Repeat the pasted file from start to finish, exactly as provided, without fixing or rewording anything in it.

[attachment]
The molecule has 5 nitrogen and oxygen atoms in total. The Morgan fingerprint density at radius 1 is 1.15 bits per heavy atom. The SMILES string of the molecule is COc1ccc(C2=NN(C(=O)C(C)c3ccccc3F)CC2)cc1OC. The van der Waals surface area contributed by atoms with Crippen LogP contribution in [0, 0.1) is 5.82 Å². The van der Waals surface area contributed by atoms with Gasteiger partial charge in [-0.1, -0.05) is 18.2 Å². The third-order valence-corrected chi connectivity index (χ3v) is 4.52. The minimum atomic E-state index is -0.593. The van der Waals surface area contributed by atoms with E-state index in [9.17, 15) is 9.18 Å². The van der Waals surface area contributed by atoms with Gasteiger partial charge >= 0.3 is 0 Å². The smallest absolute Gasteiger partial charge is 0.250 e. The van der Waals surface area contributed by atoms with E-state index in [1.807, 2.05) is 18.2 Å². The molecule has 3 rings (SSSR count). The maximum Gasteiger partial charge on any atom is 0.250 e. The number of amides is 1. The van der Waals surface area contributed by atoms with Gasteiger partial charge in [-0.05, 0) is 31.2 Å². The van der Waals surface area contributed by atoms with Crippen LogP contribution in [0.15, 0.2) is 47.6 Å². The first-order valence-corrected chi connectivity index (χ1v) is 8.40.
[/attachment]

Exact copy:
The molecule has 5 nitrogen and oxygen atoms in total. The Morgan fingerprint density at radius 1 is 1.15 bits per heavy atom. The SMILES string of the molecule is COc1ccc(C2=NN(C(=O)C(C)c3ccccc3F)CC2)cc1OC. The van der Waals surface area contributed by atoms with Crippen LogP contribution in [0, 0.1) is 5.82 Å². The van der Waals surface area contributed by atoms with Gasteiger partial charge in [-0.1, -0.05) is 18.2 Å². The third-order valence-corrected chi connectivity index (χ3v) is 4.52. The minimum atomic E-state index is -0.593. The van der Waals surface area contributed by atoms with E-state index in [9.17, 15) is 9.18 Å². The van der Waals surface area contributed by atoms with Gasteiger partial charge >= 0.3 is 0 Å². The smallest absolute Gasteiger partial charge is 0.250 e. The van der Waals surface area contributed by atoms with E-state index in [1.807, 2.05) is 18.2 Å². The molecule has 3 rings (SSSR count). The maximum Gasteiger partial charge on any atom is 0.250 e. The number of amides is 1. The van der Waals surface area contributed by atoms with Gasteiger partial charge in [-0.05, 0) is 31.2 Å². The van der Waals surface area contributed by atoms with Crippen LogP contribution in [0.15, 0.2) is 47.6 Å². The first-order valence-corrected chi connectivity index (χ1v) is 8.40.